Let $R$ be a ring, not necessarily with identity, not necessarily commutative.

An ideal $\mathfrak{P}$ of $R$ is said to be a **prime ideal** if and only if $\mathfrak{P}\neq R$, and whenever $\mathfrak{A}$ and $\mathfrak{B}$ are ideals of $R$, then $\mathfrak{AB}\subseteq \mathfrak{P}$ implies $\mathfrak{A}\subseteq \mathfrak{P}$ or $\mathfrak{B}\subseteq \mathfrak{P}$.

(The condition given by elements, $ab\in P$ implies $a\in P$ or $b\in P$, is *stronger* in the case of noncommutative rings, as evidence by the zero ideal in the ring $M_2(F)$, with $F$ a field, but is equivalent to the ideal-wise definition in the case of commutative rings; this condition is called "strongly prime" or "totally prime". Generally, with noncommutative rings, "ideal-wise" versions of multiplicative ideal properties are weaker than "element-wise" versions, and the two versions are equivalent in commutative rings).

When the ring does not have an identity, you may not even have maximal ideals. But here is what you can rescue; recall that if $R$ is a ring, then $R^2$ is the ideal of $R$ given by all finite sums of elements of the form $ab$ with $a,b\in R$ (that is, it is the usual ideal-theoretic product of $R$ with itself, viewed as ideals). When $R$ has an identity, $R^2=R$; but even when $R$ does not have an identity, it is possible for $R^2$ to equal $R$.

**Theorem.** *Let $R$ be a ring, not necessarily with identity, not necessarily commutative. If $R^2=R$, then every maximal ideal of $R$ is also a prime ideal. If $R^2\neq R$, then any ideal that contains $R^2$ is not a prime ideal. In particular, if $R^2\neq R$ and there is a maximal ideal containing $R^2$, this ideal is maximal but not prime.*

*Proof.* Suppose that $R^2=R$. Let $\mathfrak{M}$ be a maximal ideal of $R$; by assumption, we know that $\mathfrak{M}\neq R$. Now assume that $\mathfrak{A},\mathfrak{B}$ are two ideals such that $\mathfrak{A}\not\subseteq \mathfrak{M}$ and $\mathfrak{B}\not\subseteq\mathfrak{M}$. We will prove that $\mathfrak{AB}$ is not contained in $\mathfrak{M}$ (we are proving $\mathfrak{M}$ is prime by contrapositive). Then by the maximality of $\mathfrak{M}$, it follows that $\mathfrak{M}+\mathfrak{A}=\mathfrak{M}+\mathfrak{B}=R$.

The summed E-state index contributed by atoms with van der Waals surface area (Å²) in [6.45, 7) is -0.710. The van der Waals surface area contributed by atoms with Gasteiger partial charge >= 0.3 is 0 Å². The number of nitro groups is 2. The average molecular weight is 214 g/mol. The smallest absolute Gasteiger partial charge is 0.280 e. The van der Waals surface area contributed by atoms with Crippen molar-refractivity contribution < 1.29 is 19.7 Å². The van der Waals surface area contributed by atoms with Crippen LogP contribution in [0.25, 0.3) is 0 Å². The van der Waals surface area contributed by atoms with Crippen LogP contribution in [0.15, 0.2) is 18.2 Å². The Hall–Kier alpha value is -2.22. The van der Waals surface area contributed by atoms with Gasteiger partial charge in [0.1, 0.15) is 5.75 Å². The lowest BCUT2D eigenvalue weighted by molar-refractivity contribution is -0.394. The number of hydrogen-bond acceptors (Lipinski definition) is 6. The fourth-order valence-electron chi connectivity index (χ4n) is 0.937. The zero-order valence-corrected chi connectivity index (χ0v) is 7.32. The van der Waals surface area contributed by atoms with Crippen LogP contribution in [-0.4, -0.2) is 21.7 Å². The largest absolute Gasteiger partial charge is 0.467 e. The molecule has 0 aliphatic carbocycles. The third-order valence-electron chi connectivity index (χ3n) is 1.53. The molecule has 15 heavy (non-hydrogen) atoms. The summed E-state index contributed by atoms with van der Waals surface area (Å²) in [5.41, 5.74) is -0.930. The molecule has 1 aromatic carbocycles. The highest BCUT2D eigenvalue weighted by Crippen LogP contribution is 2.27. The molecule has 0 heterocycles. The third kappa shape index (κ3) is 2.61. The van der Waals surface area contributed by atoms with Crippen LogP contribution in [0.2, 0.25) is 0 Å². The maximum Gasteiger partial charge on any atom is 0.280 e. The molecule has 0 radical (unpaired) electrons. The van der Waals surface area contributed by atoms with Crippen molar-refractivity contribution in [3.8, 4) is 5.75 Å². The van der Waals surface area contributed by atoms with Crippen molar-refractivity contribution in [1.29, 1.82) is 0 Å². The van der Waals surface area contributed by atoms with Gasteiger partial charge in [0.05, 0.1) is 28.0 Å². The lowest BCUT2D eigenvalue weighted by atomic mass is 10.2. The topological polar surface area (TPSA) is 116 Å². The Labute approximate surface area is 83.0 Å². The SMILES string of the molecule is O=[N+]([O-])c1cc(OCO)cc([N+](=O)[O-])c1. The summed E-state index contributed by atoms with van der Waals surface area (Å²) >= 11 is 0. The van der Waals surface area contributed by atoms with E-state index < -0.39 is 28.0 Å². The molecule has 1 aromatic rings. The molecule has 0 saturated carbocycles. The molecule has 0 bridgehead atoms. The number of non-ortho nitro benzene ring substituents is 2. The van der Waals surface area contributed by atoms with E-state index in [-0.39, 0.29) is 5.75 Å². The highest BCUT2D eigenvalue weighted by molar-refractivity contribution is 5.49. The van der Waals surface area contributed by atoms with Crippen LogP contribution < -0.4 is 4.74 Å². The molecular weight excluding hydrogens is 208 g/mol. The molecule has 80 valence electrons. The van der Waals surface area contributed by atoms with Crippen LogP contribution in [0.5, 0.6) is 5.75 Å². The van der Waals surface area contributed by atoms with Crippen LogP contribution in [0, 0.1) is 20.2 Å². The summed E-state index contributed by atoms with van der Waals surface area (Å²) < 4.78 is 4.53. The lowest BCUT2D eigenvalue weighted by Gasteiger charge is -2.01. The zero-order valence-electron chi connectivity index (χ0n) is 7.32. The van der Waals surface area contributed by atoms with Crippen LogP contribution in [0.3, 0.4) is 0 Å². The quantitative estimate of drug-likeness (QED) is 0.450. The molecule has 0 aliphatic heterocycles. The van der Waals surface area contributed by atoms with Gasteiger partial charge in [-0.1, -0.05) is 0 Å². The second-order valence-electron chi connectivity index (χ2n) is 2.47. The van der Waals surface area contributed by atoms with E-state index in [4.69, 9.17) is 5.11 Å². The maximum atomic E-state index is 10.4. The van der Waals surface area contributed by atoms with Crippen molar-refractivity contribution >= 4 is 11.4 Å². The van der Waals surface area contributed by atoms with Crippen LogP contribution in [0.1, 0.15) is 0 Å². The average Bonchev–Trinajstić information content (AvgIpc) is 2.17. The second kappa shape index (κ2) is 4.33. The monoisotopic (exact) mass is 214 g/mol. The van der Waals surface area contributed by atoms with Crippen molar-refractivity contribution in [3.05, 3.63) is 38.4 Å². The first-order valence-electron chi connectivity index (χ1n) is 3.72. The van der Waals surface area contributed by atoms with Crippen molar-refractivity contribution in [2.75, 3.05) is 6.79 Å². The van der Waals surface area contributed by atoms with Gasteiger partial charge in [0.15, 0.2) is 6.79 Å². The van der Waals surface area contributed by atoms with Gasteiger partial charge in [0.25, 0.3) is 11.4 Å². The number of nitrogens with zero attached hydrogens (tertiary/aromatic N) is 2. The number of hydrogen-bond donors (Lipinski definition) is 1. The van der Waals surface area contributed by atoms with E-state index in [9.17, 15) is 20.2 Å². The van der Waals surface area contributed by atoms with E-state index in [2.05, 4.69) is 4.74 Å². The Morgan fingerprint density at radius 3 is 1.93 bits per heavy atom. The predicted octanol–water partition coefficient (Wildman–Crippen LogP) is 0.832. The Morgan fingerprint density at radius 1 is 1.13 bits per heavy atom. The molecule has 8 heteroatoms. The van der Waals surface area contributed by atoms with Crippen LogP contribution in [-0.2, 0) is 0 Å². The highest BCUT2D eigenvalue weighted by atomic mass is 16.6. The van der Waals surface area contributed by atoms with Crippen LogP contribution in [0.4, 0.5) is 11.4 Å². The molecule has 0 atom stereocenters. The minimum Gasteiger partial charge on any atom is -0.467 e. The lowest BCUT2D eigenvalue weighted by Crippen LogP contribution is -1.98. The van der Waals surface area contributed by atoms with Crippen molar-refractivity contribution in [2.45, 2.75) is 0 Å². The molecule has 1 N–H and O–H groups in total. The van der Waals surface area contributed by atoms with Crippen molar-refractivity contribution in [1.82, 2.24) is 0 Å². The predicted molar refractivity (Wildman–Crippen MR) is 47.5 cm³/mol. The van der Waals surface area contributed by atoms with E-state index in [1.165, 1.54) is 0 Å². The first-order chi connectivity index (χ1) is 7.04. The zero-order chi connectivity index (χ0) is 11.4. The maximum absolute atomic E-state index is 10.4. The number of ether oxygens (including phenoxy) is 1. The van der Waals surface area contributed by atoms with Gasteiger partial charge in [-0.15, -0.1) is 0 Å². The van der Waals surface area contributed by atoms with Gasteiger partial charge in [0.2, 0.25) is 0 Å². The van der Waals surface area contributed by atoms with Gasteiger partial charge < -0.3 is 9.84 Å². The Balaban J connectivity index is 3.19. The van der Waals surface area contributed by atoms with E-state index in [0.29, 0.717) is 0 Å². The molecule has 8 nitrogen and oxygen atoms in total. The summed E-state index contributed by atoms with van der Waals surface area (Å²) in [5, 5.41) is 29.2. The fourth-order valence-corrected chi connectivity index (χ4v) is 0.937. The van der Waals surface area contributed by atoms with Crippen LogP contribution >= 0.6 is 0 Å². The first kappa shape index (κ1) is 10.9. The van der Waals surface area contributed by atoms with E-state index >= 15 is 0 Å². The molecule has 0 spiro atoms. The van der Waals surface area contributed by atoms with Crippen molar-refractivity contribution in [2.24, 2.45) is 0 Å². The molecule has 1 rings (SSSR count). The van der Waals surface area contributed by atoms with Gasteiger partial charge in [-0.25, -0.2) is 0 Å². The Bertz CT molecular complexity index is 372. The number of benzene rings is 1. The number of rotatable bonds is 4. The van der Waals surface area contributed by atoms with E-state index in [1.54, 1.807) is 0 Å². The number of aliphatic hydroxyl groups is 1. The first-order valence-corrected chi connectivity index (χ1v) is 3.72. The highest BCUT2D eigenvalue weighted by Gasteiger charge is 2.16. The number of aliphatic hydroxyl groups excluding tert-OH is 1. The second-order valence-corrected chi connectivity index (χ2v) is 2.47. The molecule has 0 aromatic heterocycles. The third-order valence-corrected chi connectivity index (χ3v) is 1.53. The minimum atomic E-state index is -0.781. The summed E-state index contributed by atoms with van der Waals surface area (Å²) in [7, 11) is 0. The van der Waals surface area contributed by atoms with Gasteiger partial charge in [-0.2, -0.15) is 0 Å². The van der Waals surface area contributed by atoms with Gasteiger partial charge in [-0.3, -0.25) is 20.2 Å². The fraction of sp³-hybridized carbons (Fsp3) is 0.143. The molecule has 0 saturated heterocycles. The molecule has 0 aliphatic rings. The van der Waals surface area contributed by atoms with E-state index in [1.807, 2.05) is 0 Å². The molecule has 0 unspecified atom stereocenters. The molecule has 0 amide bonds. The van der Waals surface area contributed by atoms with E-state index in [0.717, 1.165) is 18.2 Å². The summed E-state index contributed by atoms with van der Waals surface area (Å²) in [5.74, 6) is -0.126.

Then we have:
$$\begin{align*}
R &= R^2\\
&= (\mathfrak{M}+\mathfrak{A})(\mathfrak{M}+\mathfrak{B})\\
&= \mathfrak{M}^2 + \mathfrak{AM}+\mathfrak{MB}+\mathfrak{AB}\\
&\subseteq \mathfrak{M}+\mathfrak{M}+\mathfrak{M}+\mathfrak{AB}\\
&=\mathfrak{M}+\mathfrak{AB}\\
&\subseteq R,
\end{align*}$$
hence $\mathfrak{M}\subsetneq\mathfrak{M}+\mathfrak{AB}=R$. Therefore, $\mathfrak{AB}\not\subseteq\mathfrak{M}$. Thus, $\mathfrak{M}$ is a prime ideal, as claimed.

Now suppose that $R^2\neq R$ and $\mathfrak{I}$ is an ideal of $R$ that contains $R^2$. If $\mathfrak{I}=R$, then $\mathfrak{I}$ is not prime. If $\mathfrak{I}\neq R$, then $RR\subseteq \mathfrak{I}$, but $R\not\subseteq \mathfrak{I}$, so $\mathfrak{I}$ is not prime. In particular, if $\mathfrak{M}$ is a maximal ideal containing $R^2$, then $\mathfrak{M}$ is not prime. $\Box$

In your example, we have $R=2\mathbb{Z}$, $R^2=4\mathbb{Z}\neq R$, so any ideal that contains $R^2$ (in particular, the ideal $R^2$ itself) is not prime. And since $4\mathbb{Z}$ is a maximal ideal containing $R^2$, exhibiting a maximal ideal that is not prime. (In fact, $2\mathbb{Z}$ has maximal ideals containing any given ideals; this can be proven directly, or invoking the fact that it is noetherian)